What is an AFO (Ankle-Foot Orthoses)?
Updated: Mar 15
To give the most informative definition of an AFO, I sourced information from an online search, where I found the Royal Children's Hospital definition to be just that.
Ankle-foot orthoses (AFOs) are among the most commonly prescribed lower limb orthoses. They are custom made for each individual to encompass the foot, ankle and leg, finishing just below the knee. Made from high temperature thermoplastic AFOs are supplied to combat a variety of factors, these may include muscle weakness, joint instability and high muscle tone.
Fitted with a variety of purposes in mind including controlling alignment, increasing mobility and independence, assisting rehabilitation and/or to reduce pain, AFOs are also provided with the intention of preventing deformity occurring. Depending on a child's needs they may be hinged (made to bend at the ankle) or solid (no movement at the ankle) and fitted on either one or both legs. This information sheet aims to inform parents and carers what AFOs are, what they do, what to expect in a casting, fitting and review appointments and how to care for both the child and the AFO.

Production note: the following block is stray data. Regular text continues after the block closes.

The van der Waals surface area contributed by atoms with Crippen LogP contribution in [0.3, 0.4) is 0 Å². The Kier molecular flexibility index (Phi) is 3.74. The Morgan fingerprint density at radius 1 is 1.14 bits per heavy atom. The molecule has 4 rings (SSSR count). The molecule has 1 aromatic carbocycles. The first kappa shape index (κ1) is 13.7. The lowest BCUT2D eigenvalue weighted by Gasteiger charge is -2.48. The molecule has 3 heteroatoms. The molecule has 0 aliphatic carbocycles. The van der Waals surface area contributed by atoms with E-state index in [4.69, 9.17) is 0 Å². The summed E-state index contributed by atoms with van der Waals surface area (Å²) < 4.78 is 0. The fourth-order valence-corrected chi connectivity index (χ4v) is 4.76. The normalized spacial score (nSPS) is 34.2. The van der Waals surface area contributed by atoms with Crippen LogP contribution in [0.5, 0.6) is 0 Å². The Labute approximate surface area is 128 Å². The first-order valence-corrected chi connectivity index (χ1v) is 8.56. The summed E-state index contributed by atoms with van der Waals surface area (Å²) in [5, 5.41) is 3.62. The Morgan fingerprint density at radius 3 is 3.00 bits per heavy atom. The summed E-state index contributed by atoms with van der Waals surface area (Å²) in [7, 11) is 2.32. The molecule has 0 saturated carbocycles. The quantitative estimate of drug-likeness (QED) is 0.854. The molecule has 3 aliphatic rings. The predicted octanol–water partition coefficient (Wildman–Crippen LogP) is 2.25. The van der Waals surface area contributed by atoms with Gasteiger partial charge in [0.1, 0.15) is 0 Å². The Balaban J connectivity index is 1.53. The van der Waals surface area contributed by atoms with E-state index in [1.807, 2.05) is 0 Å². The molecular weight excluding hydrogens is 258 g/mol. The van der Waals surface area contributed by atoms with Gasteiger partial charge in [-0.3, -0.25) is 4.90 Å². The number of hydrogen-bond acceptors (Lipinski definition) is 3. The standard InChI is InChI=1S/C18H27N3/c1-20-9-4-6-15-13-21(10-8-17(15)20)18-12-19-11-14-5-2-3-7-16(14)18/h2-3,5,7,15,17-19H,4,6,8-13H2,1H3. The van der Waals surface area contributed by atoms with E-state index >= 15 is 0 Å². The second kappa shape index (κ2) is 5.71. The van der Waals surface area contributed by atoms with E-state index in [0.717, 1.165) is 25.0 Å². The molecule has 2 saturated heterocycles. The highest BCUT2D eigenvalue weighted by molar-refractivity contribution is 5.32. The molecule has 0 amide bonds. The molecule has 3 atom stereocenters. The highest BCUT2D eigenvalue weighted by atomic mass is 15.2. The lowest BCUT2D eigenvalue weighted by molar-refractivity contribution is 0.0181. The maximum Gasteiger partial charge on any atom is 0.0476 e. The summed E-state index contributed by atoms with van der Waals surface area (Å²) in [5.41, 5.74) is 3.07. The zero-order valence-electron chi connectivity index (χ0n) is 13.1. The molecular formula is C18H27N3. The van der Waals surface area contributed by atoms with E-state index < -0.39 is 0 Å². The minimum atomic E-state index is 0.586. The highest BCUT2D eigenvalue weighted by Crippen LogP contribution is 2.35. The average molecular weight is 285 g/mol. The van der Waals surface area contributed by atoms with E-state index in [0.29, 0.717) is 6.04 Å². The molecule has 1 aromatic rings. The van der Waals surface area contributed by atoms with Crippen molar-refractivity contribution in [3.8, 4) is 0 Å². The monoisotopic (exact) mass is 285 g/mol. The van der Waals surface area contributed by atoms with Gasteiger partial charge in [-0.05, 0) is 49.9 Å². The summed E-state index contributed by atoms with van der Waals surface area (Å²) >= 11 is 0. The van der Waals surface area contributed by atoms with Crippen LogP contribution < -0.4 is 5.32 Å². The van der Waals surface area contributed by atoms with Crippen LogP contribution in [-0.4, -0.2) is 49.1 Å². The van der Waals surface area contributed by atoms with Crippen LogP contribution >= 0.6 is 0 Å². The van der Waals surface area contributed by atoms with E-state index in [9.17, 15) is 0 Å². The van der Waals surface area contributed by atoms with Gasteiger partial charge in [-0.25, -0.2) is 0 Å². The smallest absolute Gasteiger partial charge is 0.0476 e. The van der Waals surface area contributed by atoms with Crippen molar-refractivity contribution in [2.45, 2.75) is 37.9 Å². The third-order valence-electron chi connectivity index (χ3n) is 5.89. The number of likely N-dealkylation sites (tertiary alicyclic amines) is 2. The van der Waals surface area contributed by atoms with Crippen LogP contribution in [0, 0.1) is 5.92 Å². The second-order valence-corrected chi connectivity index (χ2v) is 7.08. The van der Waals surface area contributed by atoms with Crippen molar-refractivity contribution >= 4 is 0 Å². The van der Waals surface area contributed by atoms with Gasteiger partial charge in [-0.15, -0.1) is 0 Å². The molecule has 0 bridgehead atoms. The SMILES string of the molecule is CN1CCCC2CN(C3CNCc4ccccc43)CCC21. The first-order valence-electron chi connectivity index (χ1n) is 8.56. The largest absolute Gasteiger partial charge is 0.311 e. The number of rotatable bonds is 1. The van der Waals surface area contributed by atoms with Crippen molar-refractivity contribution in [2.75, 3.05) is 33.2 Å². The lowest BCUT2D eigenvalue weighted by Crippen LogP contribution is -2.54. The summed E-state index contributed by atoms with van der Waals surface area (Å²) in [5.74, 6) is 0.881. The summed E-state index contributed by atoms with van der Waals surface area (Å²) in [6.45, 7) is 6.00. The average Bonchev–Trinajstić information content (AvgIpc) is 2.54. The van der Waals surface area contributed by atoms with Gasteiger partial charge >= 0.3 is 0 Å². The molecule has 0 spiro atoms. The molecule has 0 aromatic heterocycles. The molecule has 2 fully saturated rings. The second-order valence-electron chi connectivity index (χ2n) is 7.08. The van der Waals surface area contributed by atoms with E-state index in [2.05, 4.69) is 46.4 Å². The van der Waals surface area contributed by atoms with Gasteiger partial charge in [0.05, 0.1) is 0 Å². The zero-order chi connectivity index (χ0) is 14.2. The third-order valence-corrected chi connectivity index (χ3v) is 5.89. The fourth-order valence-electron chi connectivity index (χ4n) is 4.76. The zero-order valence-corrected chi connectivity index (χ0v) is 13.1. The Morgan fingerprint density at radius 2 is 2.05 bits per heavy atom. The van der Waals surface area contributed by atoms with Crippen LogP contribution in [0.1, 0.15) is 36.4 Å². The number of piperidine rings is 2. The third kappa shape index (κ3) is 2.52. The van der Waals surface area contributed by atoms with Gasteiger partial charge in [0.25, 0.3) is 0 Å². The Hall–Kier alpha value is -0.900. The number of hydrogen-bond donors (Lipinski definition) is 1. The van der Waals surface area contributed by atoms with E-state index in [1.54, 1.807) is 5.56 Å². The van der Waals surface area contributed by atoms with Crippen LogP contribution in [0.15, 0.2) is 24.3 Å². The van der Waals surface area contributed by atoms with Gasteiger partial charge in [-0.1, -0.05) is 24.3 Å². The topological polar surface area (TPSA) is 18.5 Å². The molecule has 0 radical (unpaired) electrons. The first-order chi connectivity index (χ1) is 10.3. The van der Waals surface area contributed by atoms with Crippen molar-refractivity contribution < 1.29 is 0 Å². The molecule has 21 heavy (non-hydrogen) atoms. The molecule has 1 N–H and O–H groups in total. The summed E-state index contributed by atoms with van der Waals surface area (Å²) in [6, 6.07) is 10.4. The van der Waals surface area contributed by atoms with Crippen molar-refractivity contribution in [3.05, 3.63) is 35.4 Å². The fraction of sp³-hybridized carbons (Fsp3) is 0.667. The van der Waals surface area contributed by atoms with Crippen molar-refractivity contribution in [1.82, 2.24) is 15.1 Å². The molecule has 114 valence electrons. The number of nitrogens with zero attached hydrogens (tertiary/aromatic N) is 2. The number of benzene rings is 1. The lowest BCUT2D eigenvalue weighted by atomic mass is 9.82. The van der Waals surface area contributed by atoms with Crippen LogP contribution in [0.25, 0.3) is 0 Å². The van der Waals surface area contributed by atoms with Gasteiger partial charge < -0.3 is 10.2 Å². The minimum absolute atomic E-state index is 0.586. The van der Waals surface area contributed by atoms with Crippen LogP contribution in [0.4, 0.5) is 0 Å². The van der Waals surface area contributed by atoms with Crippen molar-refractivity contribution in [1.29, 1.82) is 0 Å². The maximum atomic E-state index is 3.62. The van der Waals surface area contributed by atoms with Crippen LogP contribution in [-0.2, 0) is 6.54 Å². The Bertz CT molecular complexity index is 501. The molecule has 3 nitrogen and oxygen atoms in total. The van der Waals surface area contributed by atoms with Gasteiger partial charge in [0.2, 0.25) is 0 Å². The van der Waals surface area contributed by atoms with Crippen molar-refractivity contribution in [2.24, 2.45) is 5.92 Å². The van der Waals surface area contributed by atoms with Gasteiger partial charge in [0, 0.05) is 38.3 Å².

Disclaimer:The information contained on the site is intended to support not replace discussion with your doctor or health care professionals. The authors accept no responsibility for any inaccuracies, information perceived as misleading, or the success of any treatment regimen detailed in the handouts.
Produced by the Royal Children's Hospital (RCH) department of Orthotics.